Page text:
The Customer Experience Management system landscape is incredible fragmented, covering amongst others content management, online customer service, e-commerce, campaign management, analytics and tracking, personalization, automation, social media, ad management, retargeting and many more, and most organisation have multiple systems in place – not only to handle different parts of the process, but often identical systems – like multiple CMS’s – to cover the same processes.
This scenario is not likely to change in the near future.
One of the newest features of the Sitecore Platform is the Federated Experience Manager, which can help connect a fragmented digital platform and make it possible to track and reach out to all visitors across all the owned channels in an organization.
Before joining Sitecore in 2014, I worked the last 14 years in a company called Pentia, based in Copenhagen, Denmark and since Pentia was the company from which Sitecore originally sprung in 2001, we were almost exclusively building Sitecore solutions for Danish and international customers.
Through the years, most of the clients I worked on aquired Sitecore as a major technological investment and as a new platform for driving their marketing efforts. So building or rebuilding their brand website, customer service website or e-commerce solution – and configuring the marketing tools – was almost always a major project for them.
When this is said, almost without exception, all would be stuck with one or more legacy websites or CMS systems following the migration or implementation project. This was not because the marketing division necessarily wanted it, but typically because the technical migration of their entire web platform would be too costly – or simply because Sitecore did not feel like the a good fit for a remaining systems.
So even though a lot of hours and smart people worked on implementing Sitecore and making the marketing platform better and giving the customers a better experience, it would often feel like we were working on a part that mattered very little.
We often saw that the legacy websites which were not converted to Sitecore was the e-commerce platforms, the direct customer service websites or the transaction websites. In other words, the websites actually giving the most value to the visitors – and often the organisation – and where the customer experience and visitor journey tracking was most vital to the success of the whole online platform, was being kept on legacy systems and technologies that were not allowing Sitecore to help marketing and customer service.
So the result was often a bad and very disconnected customer experience.
Seemingly simple things, like the visual design changing slightly from website to website, the overall flow or information architecture being bad or simply the content being wrong, not updated or just not assisting the customer towards the goal and the conversion. Furthermore the tracking and profiling capabilities of Sitecore was severely crippled, making the investment in personalization and optimization at best poor but often simply not worthwhile.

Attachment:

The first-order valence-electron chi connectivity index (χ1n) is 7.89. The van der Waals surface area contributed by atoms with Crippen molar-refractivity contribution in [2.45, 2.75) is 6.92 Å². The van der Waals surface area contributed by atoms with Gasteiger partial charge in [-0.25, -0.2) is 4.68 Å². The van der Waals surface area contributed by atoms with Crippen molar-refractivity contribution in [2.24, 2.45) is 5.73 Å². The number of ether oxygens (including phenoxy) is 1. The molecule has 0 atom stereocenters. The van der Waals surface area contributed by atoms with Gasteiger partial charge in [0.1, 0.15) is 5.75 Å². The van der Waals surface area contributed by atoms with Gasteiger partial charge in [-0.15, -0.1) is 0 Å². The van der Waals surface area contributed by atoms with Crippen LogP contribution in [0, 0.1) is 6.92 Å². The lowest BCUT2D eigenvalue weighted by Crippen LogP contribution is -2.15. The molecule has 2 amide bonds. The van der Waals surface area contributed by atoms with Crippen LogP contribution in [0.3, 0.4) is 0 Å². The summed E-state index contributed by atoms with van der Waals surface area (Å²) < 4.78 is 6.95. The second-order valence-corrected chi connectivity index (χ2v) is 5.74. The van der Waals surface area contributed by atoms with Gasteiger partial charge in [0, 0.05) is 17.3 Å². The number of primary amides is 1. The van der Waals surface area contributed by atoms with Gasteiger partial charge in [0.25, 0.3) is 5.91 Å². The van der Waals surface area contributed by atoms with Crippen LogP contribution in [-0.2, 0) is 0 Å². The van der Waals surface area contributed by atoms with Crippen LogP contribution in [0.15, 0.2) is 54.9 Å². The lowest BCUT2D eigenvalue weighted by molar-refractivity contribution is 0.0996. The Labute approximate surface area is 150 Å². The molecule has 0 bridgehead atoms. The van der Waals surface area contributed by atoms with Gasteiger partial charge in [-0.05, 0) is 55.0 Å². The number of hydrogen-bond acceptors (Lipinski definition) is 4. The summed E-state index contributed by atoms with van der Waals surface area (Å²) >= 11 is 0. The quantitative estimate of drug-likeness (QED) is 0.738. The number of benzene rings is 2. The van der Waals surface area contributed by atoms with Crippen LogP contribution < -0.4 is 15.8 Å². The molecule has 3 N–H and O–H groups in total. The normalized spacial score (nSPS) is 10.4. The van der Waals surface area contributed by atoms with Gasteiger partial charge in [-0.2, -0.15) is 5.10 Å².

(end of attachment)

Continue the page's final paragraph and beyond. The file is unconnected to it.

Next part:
One platform, One Experience
Personally this was why I was rather excited when I first heard about the Federated Experience Manager a while ago.
By allowing Sitecore to reach out to non-Sitecore websites and applications and track visitor behaviour across these, we can start to see the entire visitor journey on the owned platforms and profile the users accordingly. But more importantly, we can start incorporating the legacy websites into the optimization effort, assisting the visitors on making those vital transactions, or start marketing our products or services on the websites where the visitor actually is, and not just where we would like them to be.
This will allow the marketing people to get even more control over all the digital channels – and ultimately make the investment in Sitecore and their new marketing platform much more valuable.
The Sitecore Federated Experience Manager
But FXM will also allow you to push content from Sitecore to non-Sitecore websites and applications. This of course means that content can be maintained in one location within Sitecore and pushed across to other platforms. But potentially this can also be used to push theming and visual elements, to assure a unified user experience across all systems.
And since all content is managed and shared though the standard Sitecore mechanisms, we can leverage all Sitecores tools including personalization and A/B testing.
Finally FXM can be used to push data back to Sitecore too. This means that events and data from the external system can be sent across to Sitecore, and by leveraging Sitecores rules engine, we can trigger marketing events in Sitecore, for example engagement automation.
FXM is available for Sitecore 7.1 and forward on SDN.